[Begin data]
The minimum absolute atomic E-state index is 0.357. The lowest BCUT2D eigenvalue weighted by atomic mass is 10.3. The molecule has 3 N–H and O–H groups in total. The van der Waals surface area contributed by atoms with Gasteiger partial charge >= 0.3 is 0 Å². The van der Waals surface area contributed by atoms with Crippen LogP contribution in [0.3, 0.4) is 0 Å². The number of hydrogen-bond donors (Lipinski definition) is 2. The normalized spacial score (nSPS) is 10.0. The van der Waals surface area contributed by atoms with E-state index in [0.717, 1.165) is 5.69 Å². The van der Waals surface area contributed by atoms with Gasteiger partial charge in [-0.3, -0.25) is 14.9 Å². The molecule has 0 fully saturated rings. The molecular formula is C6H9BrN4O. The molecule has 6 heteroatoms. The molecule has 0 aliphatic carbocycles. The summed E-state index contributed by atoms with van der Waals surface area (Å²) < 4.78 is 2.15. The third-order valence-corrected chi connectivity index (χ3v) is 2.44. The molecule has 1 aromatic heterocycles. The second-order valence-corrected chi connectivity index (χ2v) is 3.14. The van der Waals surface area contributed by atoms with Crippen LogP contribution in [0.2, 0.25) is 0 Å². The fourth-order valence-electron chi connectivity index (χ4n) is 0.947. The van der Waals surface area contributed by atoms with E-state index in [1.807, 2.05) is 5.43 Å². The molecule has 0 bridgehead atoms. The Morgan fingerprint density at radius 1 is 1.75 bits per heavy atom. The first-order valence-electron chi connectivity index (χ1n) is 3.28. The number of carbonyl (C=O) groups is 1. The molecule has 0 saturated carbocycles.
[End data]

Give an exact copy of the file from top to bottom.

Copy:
The minimum absolute atomic E-state index is 0.357. The lowest BCUT2D eigenvalue weighted by atomic mass is 10.3. The molecule has 3 N–H and O–H groups in total. The van der Waals surface area contributed by atoms with Gasteiger partial charge >= 0.3 is 0 Å². The van der Waals surface area contributed by atoms with Crippen LogP contribution in [0.3, 0.4) is 0 Å². The number of hydrogen-bond donors (Lipinski definition) is 2. The normalized spacial score (nSPS) is 10.0. The van der Waals surface area contributed by atoms with E-state index in [0.717, 1.165) is 5.69 Å². The van der Waals surface area contributed by atoms with Gasteiger partial charge in [-0.3, -0.25) is 14.9 Å². The molecule has 0 fully saturated rings. The molecular formula is C6H9BrN4O. The molecule has 6 heteroatoms. The molecule has 0 aliphatic carbocycles. The summed E-state index contributed by atoms with van der Waals surface area (Å²) < 4.78 is 2.15. The third-order valence-corrected chi connectivity index (χ3v) is 2.44. The molecule has 1 aromatic heterocycles. The second-order valence-corrected chi connectivity index (χ2v) is 3.14. The van der Waals surface area contributed by atoms with Crippen LogP contribution in [0.2, 0.25) is 0 Å². The fourth-order valence-electron chi connectivity index (χ4n) is 0.947. The van der Waals surface area contributed by atoms with E-state index in [1.807, 2.05) is 5.43 Å². The molecule has 0 bridgehead atoms. The Morgan fingerprint density at radius 1 is 1.75 bits per heavy atom. The first-order valence-electron chi connectivity index (χ1n) is 3.28. The number of carbonyl (C=O) groups is 1. The molecule has 0 saturated carbocycles.